It cannot be a monologue any more. It has to be not only a dialogue but a chorus of voices. And we must listen to these marginalised voices ñ very carefully. Ultimately the politicians will have to frame policy. We can give them the space by trying to build an enabling environment where bolder initiatives can be taken without looking over their shoulders.
The joint editorial that appeared in the Times of India, The News and Jang on the first of January this year started with the words that peace between India and Pakistan has been stubbornly elusive and yet tantalisingly inevitable. I hope that in the interest of this great Subcontinent the elusiveness can morph into the inevitable in our lifetime.
Tuesday, June 15, 2010
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Page 137 of 175
The News on Sunday Special Report: India Pakistan prisoners more editions
We probably didn't need to do this Special Report. Newspaper stories don't matter when it comes to Indians in Pakistani jails and vice versa. In fact, 'vice versa' sums it up. We do to them what they do to us.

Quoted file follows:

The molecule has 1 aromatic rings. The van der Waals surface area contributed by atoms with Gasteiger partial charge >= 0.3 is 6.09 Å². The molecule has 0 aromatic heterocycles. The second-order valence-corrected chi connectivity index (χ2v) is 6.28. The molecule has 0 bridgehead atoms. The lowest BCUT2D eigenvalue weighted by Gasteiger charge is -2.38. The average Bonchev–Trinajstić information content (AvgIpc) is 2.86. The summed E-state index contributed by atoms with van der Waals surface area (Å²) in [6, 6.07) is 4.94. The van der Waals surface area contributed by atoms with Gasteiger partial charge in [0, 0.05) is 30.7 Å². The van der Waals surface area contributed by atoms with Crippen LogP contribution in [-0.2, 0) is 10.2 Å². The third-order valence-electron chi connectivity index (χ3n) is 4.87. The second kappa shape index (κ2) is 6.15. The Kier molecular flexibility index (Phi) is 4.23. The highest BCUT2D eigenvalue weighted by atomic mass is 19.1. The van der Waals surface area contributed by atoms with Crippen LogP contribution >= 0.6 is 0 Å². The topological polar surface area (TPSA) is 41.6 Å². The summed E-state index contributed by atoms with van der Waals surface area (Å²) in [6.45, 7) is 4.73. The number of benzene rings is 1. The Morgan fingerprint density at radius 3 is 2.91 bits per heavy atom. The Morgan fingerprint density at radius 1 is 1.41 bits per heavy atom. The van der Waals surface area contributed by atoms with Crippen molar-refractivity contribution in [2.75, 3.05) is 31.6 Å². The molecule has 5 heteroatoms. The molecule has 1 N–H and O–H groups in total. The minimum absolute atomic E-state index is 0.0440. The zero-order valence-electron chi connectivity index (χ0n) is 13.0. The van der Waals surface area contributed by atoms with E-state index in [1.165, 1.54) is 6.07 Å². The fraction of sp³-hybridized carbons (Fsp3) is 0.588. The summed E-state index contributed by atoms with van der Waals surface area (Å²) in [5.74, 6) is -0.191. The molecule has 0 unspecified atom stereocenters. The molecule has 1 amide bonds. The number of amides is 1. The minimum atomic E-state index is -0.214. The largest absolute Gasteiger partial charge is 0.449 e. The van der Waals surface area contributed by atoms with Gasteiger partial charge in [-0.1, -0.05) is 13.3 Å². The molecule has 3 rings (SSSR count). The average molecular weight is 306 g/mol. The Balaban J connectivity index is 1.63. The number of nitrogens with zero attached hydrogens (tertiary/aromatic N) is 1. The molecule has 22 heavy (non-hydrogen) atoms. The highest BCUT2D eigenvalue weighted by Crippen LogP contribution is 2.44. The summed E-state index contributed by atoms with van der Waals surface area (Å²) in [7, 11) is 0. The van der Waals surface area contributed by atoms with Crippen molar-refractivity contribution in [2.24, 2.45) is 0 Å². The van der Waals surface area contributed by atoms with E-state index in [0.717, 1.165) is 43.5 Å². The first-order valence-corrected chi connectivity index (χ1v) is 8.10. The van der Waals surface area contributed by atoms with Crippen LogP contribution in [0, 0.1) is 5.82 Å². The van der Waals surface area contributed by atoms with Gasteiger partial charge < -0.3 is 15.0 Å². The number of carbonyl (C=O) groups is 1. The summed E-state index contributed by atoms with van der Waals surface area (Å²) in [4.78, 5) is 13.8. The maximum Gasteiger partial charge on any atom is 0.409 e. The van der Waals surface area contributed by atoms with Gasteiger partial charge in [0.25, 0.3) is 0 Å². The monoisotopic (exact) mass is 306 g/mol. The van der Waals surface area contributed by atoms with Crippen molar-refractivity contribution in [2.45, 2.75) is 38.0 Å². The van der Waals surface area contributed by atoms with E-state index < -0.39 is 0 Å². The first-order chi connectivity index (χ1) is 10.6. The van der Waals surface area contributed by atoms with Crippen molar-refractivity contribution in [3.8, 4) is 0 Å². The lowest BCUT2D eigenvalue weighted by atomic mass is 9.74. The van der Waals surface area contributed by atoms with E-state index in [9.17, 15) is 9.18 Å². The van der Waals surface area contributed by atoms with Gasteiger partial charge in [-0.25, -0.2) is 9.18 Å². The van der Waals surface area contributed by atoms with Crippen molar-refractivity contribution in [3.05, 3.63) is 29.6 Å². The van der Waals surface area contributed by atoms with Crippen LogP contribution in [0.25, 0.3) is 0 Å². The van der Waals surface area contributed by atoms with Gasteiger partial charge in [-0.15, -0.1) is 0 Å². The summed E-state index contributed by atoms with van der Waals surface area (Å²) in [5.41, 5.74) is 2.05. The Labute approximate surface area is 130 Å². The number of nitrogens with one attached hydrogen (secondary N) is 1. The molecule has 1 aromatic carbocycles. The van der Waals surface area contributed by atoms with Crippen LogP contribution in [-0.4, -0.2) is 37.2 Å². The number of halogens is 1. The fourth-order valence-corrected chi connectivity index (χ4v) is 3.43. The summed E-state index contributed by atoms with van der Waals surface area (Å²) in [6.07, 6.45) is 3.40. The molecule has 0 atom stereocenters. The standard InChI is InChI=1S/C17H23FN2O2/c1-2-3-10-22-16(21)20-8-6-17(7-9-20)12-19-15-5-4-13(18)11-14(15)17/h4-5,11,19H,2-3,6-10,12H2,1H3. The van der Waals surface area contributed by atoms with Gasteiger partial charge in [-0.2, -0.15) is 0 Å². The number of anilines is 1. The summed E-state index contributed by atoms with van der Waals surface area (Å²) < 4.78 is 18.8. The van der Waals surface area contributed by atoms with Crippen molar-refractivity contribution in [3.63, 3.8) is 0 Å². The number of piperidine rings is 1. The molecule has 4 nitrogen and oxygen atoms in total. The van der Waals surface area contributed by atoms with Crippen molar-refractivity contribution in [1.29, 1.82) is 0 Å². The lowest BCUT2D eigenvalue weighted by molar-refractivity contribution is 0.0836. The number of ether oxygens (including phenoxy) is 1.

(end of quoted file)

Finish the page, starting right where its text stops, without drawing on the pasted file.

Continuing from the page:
Except when the two countries decide to begin talking, yet again! This time a little before the foreign secretary level talks, some Pakistani prisoners were released by India (and vice versa must have happened) and some more were release....read more
For the past 2 years the Jang Group and Geo have been working on a project of great national interest; one that we hope will help usher in an era of peace and prosperity in the country and indeed, in the region. And one that hopefully all Pakistanis can be proud of. more
The Jang Group has entered into an agreement with the Times of India Group, the largest media group of India, to campaign for peace betw